|Egypt, Nile River|
|GRAIN documented the acquisition of some 140,000 hectares of farmland by Saudi and UAE agribusiness in Egypt for food and fodder for export by Al Rajhi and Jenat (Saudi Arabia), Al Dahra (UAE) and others||Egypt is fully dependent on the water of Nile for its food production. Currently the country has some 3.4 million ha under irrigation, and FAO calculates that it has an irrigation potential fo 4.4 million ha. It still has to import much of its food. The country is continuously expanding its agricultural area, including the Toshka project to transform 234,000 hectares of Sahara desert into agricultural land in the South, and the Al Salam Canal to irrigate 170,000 hectares in the Sinai, Despite concerns over the needs for water to feed its own population, the Egyptian government has signed off to lease at least 140,000 hectares to agribusiness from the Gulf States to produce food and feed for export. It is difficult to see how this is compatible with feeding its own population.|
|Kenya, Tana River Delta|
|The government has given tenure rights and ownership of 40,000 hectares of Tana Delta land to TARDA (Tana River Development Authority) who entered into a joint venture with Mumias Sugar company to establish sugarcane plantations. A second sugar company, Mat International, is in the process of acquiring over 30,000 hectares of land in Tana Delta and another 90,000 hectares in adjacent districts. The company has not carried out any environmental or social impact assessments. Bedford Biofuels Inc, from Canada, is seeking for a 45 year lease agreement on 65,000 hectares of land in Tana River District to transform it into biofuel farms, mainly growing Jatropha.||The Tana is Kenya's largest river. Its delta covers an area of 130,000 hectares and is amongst Africa’s most valuable wetlands. It is home to two dominant tribes, the Orma pastoralists and the Pokomo agriculturalists. According to one study more than 25,000 people living in 30 villages stand to be evicted from their ancestral land that has now been given to TARDA.|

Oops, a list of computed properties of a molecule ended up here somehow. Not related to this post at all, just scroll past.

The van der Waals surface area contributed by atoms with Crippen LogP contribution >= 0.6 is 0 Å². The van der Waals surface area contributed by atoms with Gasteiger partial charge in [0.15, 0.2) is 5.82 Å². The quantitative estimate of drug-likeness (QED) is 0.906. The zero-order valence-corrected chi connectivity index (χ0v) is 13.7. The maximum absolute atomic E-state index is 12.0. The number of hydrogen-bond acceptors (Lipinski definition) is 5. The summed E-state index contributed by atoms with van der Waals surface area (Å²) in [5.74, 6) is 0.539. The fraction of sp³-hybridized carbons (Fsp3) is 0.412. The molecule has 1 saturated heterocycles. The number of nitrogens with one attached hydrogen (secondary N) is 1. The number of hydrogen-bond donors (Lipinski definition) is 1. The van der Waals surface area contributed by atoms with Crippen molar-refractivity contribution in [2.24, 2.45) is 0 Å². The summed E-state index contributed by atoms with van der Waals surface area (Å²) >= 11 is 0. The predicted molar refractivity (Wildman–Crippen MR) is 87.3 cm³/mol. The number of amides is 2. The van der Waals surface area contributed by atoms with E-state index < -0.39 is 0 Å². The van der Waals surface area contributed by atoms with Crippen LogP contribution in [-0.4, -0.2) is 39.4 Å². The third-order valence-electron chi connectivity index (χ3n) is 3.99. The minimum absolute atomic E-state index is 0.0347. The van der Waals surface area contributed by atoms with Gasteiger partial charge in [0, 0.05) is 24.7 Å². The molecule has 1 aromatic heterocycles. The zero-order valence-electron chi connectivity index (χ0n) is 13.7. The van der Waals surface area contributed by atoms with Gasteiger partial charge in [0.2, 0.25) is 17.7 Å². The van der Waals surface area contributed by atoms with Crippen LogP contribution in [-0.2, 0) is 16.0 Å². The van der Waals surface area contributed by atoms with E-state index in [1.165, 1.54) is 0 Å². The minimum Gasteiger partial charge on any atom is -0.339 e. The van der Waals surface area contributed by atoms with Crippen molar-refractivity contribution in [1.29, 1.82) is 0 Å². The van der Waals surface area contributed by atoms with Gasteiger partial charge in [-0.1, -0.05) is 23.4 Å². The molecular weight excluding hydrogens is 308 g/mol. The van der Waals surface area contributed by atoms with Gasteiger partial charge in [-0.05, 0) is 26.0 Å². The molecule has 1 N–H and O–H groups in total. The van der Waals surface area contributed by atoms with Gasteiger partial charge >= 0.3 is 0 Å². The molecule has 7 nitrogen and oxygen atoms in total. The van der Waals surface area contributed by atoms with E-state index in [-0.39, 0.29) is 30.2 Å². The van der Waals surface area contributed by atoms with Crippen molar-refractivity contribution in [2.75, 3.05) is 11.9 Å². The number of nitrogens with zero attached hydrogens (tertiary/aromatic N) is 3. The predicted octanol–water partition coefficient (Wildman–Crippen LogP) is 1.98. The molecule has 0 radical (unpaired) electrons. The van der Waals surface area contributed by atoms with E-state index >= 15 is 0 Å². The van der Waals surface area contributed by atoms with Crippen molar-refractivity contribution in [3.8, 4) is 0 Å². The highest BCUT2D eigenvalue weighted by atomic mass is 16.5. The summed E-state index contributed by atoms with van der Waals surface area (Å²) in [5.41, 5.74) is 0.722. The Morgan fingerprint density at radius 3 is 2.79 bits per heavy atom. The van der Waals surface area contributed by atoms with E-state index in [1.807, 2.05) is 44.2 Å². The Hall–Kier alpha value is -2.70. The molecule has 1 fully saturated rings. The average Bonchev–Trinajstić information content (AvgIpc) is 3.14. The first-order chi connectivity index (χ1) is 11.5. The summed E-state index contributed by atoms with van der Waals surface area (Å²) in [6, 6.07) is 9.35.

The impacts of these intensive agricultural projects are numerous and they raise both environmental and social issues. Even the Environmental Impact Assessment of Mumias questions whether the proposed abstraction of irrigation water from the Tana River can be maintained during dry months and drought periods. Reduced flow could lead to damage of downstream ecosystems, reduced availability for livestock and wildlife and increased conflict, both inter-tribal and between humans and wildlife.
|Mali, Inner Niger Delta|
|GRAIN has documented the acquisition of some 470,000 hectares of farmland in Mali by different corporations from all over the world. They include Foras (S. Arabia); Malibya (Libya); Lonrho (UK), MCC (US), Farmlands of Guinea (UK), CLETC (China) and several others. Virtually of this is in the 'Office du Niger' located in the Inner Niger Delta, a huge inland delta which constitutes Mali's main agricultural area.||The FAO puts Mali's potential to irrigate from the Niger at about half a million hectares. But due to increased water scarcity, independent experts conclude that Mali has the water capacity to irrigate only 250,000 hectares. The government has already signed away rights to 470,000 hectares in the delta – all of it to be irrigated. And it announced that 1 to 2 million hectares more are available. One study by Wetlands International calculates that the combined effects of climate change and all the planned water infrastructure projects will result in the loss of more than 70% of the floodplains of the delta.|
|Senegal, Senegal River basin|
|GRAIN has documented the acquisition of some 375,000 hectares of farmland by investors from China (Datong Trading), Nigeria (Dangete Industries), S. Arabia (Foras), France (SCL) and India.||A lot of the land deals are in the basin of the Senegal river which is the main irrigated rice producing area of Senegal. Around 120,000 hectares in the area are suitable for irrigated rice production and about half of these are currently being farmed under irrigation. The FAO calculates that the river has a total irrigation potential of 240,000 hectares. Unesco reports that the flood plain ecosystems of the Senegal river are in bad shape due to dam building: “In less than ten years, the degradation of these environments and the consequences on the health of the local population have been dramatic.” Taking more water from the river to produce export crops will make a bad situation worse.|
|The agro-industrial group Herakles American Farms leased more than 73,000 hectares of farmland in South West Cameroon to produce oil palm.|